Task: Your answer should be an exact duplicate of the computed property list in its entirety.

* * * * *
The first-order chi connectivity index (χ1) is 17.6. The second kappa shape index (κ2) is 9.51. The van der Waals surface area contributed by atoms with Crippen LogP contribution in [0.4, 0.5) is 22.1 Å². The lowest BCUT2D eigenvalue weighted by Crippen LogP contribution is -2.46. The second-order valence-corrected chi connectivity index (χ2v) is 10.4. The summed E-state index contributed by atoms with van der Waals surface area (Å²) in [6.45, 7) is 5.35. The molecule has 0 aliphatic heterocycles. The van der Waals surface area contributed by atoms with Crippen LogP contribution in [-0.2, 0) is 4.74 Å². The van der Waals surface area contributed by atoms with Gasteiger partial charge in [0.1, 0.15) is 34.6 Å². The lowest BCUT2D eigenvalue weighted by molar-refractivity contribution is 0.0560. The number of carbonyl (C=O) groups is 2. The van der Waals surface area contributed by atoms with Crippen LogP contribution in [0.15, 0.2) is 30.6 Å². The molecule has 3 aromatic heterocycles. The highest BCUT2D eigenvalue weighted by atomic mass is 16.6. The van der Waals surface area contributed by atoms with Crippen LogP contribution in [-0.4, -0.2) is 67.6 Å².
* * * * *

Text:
The first-order chi connectivity index (χ1) is 17.6. The second kappa shape index (κ2) is 9.51. The van der Waals surface area contributed by atoms with Crippen LogP contribution in [0.4, 0.5) is 22.1 Å². The lowest BCUT2D eigenvalue weighted by Crippen LogP contribution is -2.46. The second-order valence-corrected chi connectivity index (χ2v) is 10.4. The summed E-state index contributed by atoms with van der Waals surface area (Å²) in [6.45, 7) is 5.35. The molecule has 0 aliphatic heterocycles. The van der Waals surface area contributed by atoms with Crippen LogP contribution in [-0.2, 0) is 4.74 Å². The van der Waals surface area contributed by atoms with Gasteiger partial charge in [0.1, 0.15) is 34.6 Å². The lowest BCUT2D eigenvalue weighted by molar-refractivity contribution is 0.0560. The number of carbonyl (C=O) groups is 2. The van der Waals surface area contributed by atoms with Crippen LogP contribution in [0.15, 0.2) is 30.6 Å². The molecule has 3 aromatic heterocycles. The highest BCUT2D eigenvalue weighted by atomic mass is 16.6. The van der Waals surface area contributed by atoms with Crippen LogP contribution in [-0.4, -0.2) is 67.6 Å².